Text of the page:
Simply having the loan come due without new financing in place can trigger a default. In this case, a "maturity default".
When a loan is in default the servicer hands over control to a “special servicer.” These are companies like LNR Partners or CWCapital. Special servicers can be brutally efficient in their work… usually to the detriment of the borrowers. Make no mistake, special servicers work for their own interests or that of the trust. Never the borrower.
Once a loan is in special servicing, most rules go out the window. Pooling and servicing agreements and the loan documents typically allow the special servicer to reallocate payments, pull money from reserves and take actions that they believe are in the best interest of the trust. Usually their interests and your interests are very different.
Special servicers generally owe no fiduciary duty to investors / borrowers. Under most state laws, however, they do have a duty of “good faith and fair dealing.”
Negotiating for Extensions / Refinancing
As noted above, most real estate investment loans are for a fixed 10-year term and are interest only. At the end of the term the loan must be refinanced or the principal paid in full. Unlike a traditional bank loan, however, investors cannot simply go to the trust and ask for refinancing.
Commercial mortgage backed securities trusts are not banks. They are investors like you, however they are usually institutional investors. The trust is a one-time investment. They don’t write loans and typically don’t refinance loans.
The trust itself is governed by a “controlling class member.” Commercial mortgage backed securities trusts usually have layers called “tranches.” The layer or tranche dictates how much of a rate of return one receives and the order of payment. The top tranches generally have a lower rate of return but are the first to get paid. The lower tranches have more risk but also carry the possibility of a higher rate of return.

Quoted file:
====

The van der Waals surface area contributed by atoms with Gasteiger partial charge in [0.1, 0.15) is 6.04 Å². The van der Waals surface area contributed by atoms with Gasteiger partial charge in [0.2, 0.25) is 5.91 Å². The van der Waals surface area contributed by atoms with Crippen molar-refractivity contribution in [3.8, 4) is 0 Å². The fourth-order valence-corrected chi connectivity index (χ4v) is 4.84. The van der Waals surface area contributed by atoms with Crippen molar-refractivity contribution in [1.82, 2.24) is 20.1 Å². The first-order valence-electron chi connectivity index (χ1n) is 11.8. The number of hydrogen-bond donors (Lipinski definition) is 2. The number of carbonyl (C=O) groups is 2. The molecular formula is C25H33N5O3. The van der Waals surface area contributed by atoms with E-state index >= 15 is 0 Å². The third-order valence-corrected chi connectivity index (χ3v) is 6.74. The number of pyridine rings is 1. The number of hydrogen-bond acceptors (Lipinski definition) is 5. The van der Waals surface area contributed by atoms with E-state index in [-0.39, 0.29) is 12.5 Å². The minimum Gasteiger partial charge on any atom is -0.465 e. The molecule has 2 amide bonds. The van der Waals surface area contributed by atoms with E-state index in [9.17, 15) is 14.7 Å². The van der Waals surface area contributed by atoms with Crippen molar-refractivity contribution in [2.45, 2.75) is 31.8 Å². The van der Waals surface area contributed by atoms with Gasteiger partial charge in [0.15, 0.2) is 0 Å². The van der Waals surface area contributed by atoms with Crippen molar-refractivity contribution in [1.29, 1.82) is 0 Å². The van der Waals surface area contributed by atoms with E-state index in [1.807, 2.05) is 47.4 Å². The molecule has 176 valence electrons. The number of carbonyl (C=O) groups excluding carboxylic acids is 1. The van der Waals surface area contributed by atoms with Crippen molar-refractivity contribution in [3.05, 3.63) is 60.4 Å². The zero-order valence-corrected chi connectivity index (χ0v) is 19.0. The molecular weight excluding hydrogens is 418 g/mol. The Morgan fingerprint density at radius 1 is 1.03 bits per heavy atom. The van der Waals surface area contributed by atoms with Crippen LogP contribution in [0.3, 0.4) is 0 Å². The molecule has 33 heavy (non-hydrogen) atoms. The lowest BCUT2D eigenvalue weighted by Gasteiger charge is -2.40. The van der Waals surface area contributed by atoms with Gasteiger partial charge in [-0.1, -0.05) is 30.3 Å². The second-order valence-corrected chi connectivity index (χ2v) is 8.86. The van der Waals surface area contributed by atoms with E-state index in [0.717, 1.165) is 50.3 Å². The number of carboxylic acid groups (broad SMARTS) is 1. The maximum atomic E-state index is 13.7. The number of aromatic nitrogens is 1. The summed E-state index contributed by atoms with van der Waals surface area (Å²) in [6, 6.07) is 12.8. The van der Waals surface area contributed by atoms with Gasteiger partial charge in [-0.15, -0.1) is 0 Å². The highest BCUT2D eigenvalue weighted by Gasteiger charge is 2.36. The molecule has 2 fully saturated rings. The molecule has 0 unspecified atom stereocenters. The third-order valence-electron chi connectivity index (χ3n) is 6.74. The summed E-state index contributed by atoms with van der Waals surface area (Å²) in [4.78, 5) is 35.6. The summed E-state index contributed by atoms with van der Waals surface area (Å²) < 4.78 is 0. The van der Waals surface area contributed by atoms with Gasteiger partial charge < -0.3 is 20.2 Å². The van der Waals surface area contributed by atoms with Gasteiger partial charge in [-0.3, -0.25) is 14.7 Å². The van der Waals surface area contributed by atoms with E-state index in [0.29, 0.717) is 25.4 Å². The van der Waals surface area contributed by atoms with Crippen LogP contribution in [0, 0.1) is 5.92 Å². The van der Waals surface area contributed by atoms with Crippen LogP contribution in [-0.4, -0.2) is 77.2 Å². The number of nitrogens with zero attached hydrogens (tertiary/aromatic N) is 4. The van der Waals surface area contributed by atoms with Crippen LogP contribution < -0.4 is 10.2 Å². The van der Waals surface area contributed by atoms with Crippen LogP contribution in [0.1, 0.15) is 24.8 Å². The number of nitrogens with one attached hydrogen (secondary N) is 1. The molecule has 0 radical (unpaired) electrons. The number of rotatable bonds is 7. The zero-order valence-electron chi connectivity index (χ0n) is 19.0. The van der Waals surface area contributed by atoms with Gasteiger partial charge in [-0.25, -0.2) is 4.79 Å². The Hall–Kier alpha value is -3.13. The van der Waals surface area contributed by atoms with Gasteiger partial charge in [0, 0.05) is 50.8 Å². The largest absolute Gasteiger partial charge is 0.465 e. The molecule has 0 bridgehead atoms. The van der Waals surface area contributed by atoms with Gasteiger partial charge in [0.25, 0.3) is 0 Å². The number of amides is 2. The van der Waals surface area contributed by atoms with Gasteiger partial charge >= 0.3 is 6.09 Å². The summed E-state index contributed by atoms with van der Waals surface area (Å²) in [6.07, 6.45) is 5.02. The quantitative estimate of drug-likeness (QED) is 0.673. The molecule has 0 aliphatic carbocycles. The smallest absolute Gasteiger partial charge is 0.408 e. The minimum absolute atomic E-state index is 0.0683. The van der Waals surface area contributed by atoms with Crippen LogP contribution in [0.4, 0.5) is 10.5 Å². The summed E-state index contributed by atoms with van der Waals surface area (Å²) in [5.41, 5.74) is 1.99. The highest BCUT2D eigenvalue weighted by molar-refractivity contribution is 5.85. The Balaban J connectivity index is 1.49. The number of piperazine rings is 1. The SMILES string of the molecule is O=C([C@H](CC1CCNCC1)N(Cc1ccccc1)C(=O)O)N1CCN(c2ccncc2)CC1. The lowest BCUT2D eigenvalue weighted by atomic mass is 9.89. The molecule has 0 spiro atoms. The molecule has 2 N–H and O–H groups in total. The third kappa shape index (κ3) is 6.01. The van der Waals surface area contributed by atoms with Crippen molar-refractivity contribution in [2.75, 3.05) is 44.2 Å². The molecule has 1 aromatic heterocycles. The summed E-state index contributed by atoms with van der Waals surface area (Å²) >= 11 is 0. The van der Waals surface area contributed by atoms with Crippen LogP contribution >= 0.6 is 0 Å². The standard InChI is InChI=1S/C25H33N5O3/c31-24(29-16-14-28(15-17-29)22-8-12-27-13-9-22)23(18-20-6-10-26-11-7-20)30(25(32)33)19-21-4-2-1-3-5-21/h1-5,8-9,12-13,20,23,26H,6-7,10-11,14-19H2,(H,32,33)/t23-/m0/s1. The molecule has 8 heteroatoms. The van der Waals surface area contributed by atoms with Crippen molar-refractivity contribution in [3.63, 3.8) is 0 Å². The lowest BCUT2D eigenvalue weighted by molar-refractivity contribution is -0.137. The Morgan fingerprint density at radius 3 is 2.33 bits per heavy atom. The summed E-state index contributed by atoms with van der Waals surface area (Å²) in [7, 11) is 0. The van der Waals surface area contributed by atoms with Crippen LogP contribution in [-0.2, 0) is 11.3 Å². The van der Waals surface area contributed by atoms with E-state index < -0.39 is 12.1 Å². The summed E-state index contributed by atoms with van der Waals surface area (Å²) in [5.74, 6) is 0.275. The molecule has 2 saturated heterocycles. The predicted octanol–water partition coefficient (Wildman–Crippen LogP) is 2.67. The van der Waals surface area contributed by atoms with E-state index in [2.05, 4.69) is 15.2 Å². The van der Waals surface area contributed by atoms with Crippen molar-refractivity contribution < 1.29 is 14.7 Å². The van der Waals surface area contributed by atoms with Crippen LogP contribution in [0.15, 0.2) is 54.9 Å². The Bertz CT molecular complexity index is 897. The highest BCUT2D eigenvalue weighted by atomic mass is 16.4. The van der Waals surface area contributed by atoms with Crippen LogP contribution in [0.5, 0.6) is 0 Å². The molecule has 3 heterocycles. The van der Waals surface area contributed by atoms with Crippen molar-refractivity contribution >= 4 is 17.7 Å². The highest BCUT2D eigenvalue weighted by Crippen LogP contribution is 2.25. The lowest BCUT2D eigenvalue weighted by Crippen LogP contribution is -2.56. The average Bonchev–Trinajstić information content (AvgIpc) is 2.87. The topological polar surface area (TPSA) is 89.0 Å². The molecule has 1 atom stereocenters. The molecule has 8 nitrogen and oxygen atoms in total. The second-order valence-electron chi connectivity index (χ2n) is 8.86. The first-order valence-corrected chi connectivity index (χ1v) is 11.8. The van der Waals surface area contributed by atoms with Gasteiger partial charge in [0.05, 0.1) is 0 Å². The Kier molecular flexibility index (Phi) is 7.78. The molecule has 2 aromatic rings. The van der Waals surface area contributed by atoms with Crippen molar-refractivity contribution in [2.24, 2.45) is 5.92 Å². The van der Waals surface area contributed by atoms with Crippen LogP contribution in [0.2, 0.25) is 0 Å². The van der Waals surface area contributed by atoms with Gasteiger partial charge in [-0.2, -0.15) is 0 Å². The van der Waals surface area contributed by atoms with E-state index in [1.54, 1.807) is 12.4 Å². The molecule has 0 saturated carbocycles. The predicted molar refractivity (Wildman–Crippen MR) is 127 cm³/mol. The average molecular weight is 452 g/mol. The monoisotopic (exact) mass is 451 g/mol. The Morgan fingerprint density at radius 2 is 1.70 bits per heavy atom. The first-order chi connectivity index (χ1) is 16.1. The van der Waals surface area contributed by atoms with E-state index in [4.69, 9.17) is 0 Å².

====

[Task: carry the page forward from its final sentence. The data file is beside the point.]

The holder of the bottom tranche is the controlling class member. Why? Because the bottom tranche is the first to suffer a loss in the event there isn’t enough money to pay all the bondholders.
Knowing the controlling class rep and the special servicer is key to knowing whether an extension or other relief can be negotiated. It is also important to understand the dynamics faced by the special servicer. They have a fiduciary duty to the trust and therefore all the bondholders but also are hired by the controlling class rep.
In our experience, some controlling class reps simply do not want to renegotiate terms with borrowers. They would rather see outside money come in and a new borrower. Sometimes in projects with good cash flow, the special servicer decides it wants the property. Often the pooling and servicing agreement will allow them to bid on the property. That’s when things can very tricky and borrowers often find themselves in very hostile territory.
Investors should begin developing a refinancing plan or exit strategy long before they hear from the servicer about an impending maturity. If you don’t have a plan when you get the maturity letter, expect to find your loan in special servicing. If the property isn’t profitable, the controlling class representative of the commercial mortgage backed securities trust has more incentive to work with you.
If the property is valuable and has good cash flow, however, you may lose significant equity while the property is in special servicing. You may also find that others involved in the process have interests different from yours. They may want to take your property.
We have seen cases where special servicers have bled the equity out of a property only to sell it to themselves. The bondholders, controlling class rep and special servicer all make money. You, the investor, are left with nothing.
Knowing how to swim in shark infested waters is critical for novice investors. If you don’t have significant experience with commercial mortgage backed securities trusts, find an advisor who does.
The lender liability lawyers at MahanyLaw and Judge, Lang & Katers have represented dozens of individual investors and borrowers. We are two law firms that join together to represent borrowers across the United States. (We are unique in our ability to represent groups of investors too.)
If you are facing an impending maturity default or find yourself in special servicing with no easy way out, call us. For more information, contact attorney Chris Katers at 414-777-0778. The author of this post, attorney Brian Mahany, can be reached at [hidden email].